After more than a year on the job, IT Vice Chancellor Vicki Farnsworth is eager to do what brought her here.
by Chuck Wasserstrom
VVicki Farnsworth will be one of the most excited people on the University of Tennessee at Chattanooga campus when the global pandemic is over. Finally, she’ll get to carry out what she came to UTC to do more than a year ago.
After spending almost 25 years at her alma mater, Purdue University, Farnsworth left West Lafayette, Indiana, in January 2020 to join UTC as its first-ever vice chancellor for information technology and chief information officer. She was set to hit the ground running, but less than 10 weeks after her arrival, COVID-19 entered the picture. The pandemic forced Farnsworth to learn her IT division and the University during a time of chaos.
the problem solvers
Information Technology has been one of the unsung heroes in maintaining business continuity during the pandemic, and Farnsworth saw firsthand the campus wide emphasis on Mocs helping Mocs. “I learned right away that this is a University that really cares about students,” Farnsworth says. “I never thought we would just be sending out a blanket message ‘Do you need equipment to be able to complete this semester?’ UTC put its money where its mouth is when it came to students and scholarships and making sure students have what they need.
“We shipped so much equipment to students when COVID-19 hit because they couldn’t come back to campus. Being able to get equipment to them, making sure they could log in, being able to connect remotely to be able to support them … they were all important parts in what my team was able to do.”
Farnsworth and the IT staff ensured the campus could run smoothly in a remote learning setting, and that took more than power, Wi-Fi and equipment. They pivoted multiple times as the landscape continually changed. They worked to ease concerns of faculty and students skeptical about online learning, those forced to step outside comfort zones in the sudden shift to online instruction. “So much of what we did was about classrooms,” she says. “We had to spend a lot of time and energy updating classroom equipment, even simple things like making sure there were microphones. We were able to get software like Kaltura and make it available, which allows faculty to tape their lectures ahead of time.”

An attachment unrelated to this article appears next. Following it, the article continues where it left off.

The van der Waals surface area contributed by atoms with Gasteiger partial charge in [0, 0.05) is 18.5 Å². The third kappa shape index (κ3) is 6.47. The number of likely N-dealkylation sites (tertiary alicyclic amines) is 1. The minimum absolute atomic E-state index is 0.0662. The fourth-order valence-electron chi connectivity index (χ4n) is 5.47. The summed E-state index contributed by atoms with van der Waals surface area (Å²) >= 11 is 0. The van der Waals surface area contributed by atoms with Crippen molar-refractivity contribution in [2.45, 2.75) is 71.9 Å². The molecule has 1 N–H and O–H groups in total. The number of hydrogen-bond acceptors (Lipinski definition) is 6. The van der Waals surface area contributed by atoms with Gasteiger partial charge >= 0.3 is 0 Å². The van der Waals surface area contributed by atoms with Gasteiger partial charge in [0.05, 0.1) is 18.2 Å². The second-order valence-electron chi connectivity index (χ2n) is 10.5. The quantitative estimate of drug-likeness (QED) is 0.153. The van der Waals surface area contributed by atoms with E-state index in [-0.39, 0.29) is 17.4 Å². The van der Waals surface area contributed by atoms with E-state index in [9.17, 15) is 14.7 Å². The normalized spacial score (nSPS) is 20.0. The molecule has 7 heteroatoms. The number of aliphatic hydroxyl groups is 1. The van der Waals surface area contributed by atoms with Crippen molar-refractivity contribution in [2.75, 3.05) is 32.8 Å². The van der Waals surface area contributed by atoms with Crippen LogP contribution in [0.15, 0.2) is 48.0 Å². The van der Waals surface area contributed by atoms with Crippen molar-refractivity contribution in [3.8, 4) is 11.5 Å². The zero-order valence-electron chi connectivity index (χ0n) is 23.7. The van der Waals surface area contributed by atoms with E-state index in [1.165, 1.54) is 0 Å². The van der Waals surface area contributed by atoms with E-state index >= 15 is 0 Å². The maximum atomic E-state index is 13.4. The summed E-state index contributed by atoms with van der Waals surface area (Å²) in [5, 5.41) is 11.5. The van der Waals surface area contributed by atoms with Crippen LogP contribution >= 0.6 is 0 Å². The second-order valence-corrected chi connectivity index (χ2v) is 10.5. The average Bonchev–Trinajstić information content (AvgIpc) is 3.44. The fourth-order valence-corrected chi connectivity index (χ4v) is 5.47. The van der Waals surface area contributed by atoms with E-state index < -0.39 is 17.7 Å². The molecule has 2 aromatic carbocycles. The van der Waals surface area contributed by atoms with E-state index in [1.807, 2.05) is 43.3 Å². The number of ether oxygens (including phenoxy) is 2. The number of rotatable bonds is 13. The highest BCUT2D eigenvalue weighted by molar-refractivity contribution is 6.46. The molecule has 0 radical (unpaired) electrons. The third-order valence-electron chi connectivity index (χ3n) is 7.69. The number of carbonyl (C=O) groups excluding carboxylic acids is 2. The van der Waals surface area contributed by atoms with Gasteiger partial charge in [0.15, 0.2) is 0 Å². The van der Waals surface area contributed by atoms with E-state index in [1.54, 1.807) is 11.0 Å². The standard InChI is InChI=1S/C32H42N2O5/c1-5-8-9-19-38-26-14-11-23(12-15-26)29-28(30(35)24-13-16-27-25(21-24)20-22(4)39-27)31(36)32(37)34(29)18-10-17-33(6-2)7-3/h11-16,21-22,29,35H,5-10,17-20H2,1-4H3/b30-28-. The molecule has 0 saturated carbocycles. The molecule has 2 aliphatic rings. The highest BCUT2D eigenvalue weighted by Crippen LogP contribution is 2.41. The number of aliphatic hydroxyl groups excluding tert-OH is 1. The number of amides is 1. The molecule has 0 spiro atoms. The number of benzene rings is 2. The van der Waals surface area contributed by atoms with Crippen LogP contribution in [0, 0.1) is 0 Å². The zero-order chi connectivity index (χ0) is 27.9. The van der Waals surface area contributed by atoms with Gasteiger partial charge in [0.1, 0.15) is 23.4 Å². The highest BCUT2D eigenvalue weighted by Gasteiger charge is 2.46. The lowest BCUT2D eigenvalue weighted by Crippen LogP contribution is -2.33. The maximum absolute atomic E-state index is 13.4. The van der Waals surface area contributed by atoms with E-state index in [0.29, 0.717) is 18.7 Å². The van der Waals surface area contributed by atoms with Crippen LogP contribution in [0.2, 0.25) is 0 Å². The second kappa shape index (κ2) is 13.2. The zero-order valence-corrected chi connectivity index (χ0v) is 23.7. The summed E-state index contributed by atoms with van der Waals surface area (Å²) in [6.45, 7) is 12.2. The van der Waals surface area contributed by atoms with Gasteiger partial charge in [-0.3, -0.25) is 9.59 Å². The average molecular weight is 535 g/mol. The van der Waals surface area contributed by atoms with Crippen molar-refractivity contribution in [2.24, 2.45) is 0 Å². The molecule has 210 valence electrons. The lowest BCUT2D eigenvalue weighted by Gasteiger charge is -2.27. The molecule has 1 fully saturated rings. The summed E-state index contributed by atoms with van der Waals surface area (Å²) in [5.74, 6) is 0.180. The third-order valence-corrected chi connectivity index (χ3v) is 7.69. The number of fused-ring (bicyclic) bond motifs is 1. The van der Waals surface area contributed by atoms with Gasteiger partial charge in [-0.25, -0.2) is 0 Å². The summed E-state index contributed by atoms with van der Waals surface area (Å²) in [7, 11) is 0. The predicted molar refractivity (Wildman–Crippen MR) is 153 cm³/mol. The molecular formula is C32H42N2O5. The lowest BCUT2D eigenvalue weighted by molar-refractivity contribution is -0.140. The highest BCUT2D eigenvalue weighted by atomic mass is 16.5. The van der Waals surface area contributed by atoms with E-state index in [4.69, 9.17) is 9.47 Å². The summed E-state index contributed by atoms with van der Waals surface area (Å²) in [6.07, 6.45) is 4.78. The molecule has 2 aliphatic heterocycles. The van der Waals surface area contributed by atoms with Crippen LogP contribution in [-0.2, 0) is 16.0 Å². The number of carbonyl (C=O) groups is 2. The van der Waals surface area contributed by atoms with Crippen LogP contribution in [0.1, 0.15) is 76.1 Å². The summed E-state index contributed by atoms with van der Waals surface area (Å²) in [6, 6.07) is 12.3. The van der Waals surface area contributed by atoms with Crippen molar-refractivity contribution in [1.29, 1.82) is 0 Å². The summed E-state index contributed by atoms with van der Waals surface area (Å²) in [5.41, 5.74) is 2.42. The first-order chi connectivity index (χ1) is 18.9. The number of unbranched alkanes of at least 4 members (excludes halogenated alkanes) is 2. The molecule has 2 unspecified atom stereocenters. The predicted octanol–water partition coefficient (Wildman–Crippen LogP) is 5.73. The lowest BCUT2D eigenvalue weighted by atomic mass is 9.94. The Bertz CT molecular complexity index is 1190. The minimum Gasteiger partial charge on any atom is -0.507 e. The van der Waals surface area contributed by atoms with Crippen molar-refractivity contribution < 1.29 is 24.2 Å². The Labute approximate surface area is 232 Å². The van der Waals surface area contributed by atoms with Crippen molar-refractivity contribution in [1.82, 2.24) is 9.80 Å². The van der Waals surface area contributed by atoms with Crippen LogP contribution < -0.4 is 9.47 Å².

Farnsworth also points to a much-needed and long-awaited voice-over-internet protocol (VoIP) phone system rollout that allowed campus units flexibility. “We have some great stories in Financial Aid where we were able to make it look like the person was sitting on campus by the phone, but they’re sitting at home,” she says. “We took the IT help desk and made it completely remote, all from the comfort of each employee’s home. Being where we were from a voice-over IP perspective allowed us to make COVID go a little bit smoother.”
Then a tornado struck the eastern region of Chattanooga the night of Easter Sunday 2020, leaving damage throughout the region and forcing Farnsworth and her group to pivot yet again. They had to get MiFi’s—or personal Wi-Fi hot spot devices—out to people. “I received a phone call that night because there was a chemistry professor who wouldn’t be able to teach her class on Monday because of the tornado. The team came to campus and figured out a way to get an internet connection to that faculty member and she taught last minute,” she recalls.